I've been looking to upgrade from my 15L Aluminium Pot I use on the stove to a Stainless Steel kettle I can do full boils in (for 20-25 Litre batches). I'm trying to be reasonably thrifty with this and have found some 38L Stainless Steel stock pots on eBay going for a good price. However I noticed these are only 1mm thick. Will that be thick enough?

I am planning to install an element into the kettle itself (with weldless fittings) rather than heat it directly on the stovetop (I'm currently in an apartment with no outdoor space for a gas burner). I'll also most likely fit a ball-valve. Will the thickness matter when drilling holes and adding weldless fittings?

1 Answer 1


IMHO 1mm Stainless is a bit thin for drilling and retaining things like a heating element and a ball valve. It is not impossible but the potential to bend or dent the steel when in use is quite high. It does of course depend on the steel - there are different grades and some are "stiffer/harder" than others. I recently drilled a "economy" stainless sink that was quoted as 1mm thick. It was easy to drill but somewhat "bendy" and I would not be happy to cut a larger hole and mount a electric element in a similarly constructed pot. The leverage on the element might well cause the pot wall to bend. With careful handling it may all be OK and if economy is the driving force then it is possible to do. But personally I would like to use something a bit more substantial. Brewing is always a bit "rough and ready" the equipment should be able to stand a few knocks and drops - so it may be a false economy to use the cheapest materials. As a guide I would prefer a stainless thickness of at least 1.5mm and preferably 2.5mm or more. The curve of the pot wall may need to be adjusted/flattened to fit the flange of the heating element. That will be easier with thinner steel but it may not hold the flange so securely/steadily. Ultimately you can only judge when you have the steel vessel in front of you and by then this question would be academic! Good luck either way.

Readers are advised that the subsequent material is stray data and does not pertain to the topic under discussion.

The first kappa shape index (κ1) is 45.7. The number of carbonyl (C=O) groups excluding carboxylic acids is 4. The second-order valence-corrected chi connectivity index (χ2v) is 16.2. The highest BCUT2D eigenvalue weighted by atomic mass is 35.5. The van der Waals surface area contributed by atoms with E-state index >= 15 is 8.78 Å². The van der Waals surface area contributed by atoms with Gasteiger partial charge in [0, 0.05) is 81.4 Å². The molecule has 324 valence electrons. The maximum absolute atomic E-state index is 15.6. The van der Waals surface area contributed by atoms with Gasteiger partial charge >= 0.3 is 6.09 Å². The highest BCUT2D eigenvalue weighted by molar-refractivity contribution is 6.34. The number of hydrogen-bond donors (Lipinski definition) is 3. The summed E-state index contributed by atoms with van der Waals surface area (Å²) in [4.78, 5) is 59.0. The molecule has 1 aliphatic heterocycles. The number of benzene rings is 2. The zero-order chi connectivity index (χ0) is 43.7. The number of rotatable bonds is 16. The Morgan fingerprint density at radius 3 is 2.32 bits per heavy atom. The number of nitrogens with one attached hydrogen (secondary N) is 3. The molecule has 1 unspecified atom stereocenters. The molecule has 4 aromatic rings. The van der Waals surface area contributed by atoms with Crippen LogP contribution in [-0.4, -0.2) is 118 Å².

• I wonder if you think going for a thicker Aluminium pot at a similar price would be a more sensible idea? Nov 28, 2016 at 20:39
  • Thicker aluminium would be a better option for reasons of strength and general handling but stainless is "chemically" optimal for food/drink production. Aluminium is generally OK to use for food stuffs/beer but very alkaline or very acid solutions might corrode the metal surface. There is some "advice"/rumour against using them for boiling or storing acidic juices - but that is not usually a problem when making beer! Never use a strong alkali (eg, soda or drain cleaner) to clean an aluminium pan. It will corrode and eventually dissolve! Nov 29, 2016 at 9:09

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